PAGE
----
A class action lawsuit against a timeshare company has been transferred from Pennsylvania to a Florida federal court.
This transfer was made after a motion filed by the defense to transfer the case to the U.S. District Court for the Middle District Court of Florida, which was filed because the company is based in Florida.
That company, Westgate Vacation Villas LLC, is the defendant in the case Jason O. Gardner and Eneidaliz Rodriguez v. Westgate Vacation Villas LLC.
The plaintiffs bought a timeshare while on vacation in South Carolina from the defendant in 2013. Despite the vacation being in South Carolina, the property – and Westgate Vacation Villas LLC – was located in Florida. Due to Gardiner and Rodriguez being married, the timeshare was a joint purchase and, according to the complaint, one that they thought would increase home equity.
However, the plaintiffs allege that was not the case. It was also alleged in the complaint that the timeshare would have blackout dates, in addition to other problems.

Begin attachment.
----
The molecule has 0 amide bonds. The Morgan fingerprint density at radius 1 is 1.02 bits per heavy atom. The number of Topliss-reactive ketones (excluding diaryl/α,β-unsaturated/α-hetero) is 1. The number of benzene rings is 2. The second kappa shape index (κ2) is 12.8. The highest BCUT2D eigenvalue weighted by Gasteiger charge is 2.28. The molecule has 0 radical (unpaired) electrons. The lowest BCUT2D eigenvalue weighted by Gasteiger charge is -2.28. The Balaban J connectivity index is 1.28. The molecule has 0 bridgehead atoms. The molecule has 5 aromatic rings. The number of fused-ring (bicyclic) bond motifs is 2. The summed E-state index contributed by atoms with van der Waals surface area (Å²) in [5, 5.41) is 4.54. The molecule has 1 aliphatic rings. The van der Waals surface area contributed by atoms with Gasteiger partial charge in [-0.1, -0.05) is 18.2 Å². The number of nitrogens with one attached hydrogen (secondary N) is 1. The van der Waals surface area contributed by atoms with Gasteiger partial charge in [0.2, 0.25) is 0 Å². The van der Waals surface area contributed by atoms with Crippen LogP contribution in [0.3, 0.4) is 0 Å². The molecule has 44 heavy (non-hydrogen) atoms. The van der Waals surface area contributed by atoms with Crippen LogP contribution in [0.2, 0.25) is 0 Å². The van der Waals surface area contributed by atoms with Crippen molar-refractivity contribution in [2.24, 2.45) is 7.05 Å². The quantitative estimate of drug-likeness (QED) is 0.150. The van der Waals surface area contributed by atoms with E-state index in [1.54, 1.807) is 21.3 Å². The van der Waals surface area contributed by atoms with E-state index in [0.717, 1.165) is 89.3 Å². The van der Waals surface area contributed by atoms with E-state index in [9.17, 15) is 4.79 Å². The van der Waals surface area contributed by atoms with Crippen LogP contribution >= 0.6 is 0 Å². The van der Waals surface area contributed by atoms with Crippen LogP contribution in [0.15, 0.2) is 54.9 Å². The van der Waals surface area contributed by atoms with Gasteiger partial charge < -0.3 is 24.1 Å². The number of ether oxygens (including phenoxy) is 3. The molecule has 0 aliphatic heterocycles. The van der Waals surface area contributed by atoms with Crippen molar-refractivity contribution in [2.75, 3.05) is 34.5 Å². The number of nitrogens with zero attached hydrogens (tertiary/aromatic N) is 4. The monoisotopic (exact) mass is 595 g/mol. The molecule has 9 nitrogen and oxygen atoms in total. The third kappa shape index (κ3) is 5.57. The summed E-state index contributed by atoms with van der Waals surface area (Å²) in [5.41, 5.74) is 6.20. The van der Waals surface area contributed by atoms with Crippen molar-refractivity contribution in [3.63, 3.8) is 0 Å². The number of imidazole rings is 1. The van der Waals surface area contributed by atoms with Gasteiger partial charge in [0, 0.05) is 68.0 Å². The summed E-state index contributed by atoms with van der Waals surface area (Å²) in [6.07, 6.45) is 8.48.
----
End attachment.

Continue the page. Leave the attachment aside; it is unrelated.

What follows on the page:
The defense argued it is in the best interest for both the plaintiffs and the defendant for the case to be moved to a court in Florida, instead of in Pennsylvania, where the plaintiffs live and initially filed suit against Westgate Vacation Villas. However, the majority of documents as well as witnesses (for both plaintiffs and the defense) vital to the case are in Florida, Westgate says.
A motion to dismiss the case against Westgate Vacation Villas in its entirety, or to at least move the case to a court in Florida, was filed by the defense in March. The decision to move the case to Florida was made in April.
A major point made in the motion filed by Westgate Vacation Villas to move the case to Florida was that since the defendant did not have any corporate offices or dealings in Pennsylvania, that it should be held accountable for any alleged wrongdoings where it does have corporate offices and/or dealings.
The state of Florida would have more of an interest in seeing the final outcome of this case than the state of Pennsylvania or even the state of South Carolina, despite the sale of the alleged timeshare occurring there, the defense said. This is because the civil suit against Westgate Vacation Villas might pertain to Florida laws governing timeshares, real estate, or anything else that may pertain to the lawsuit in general.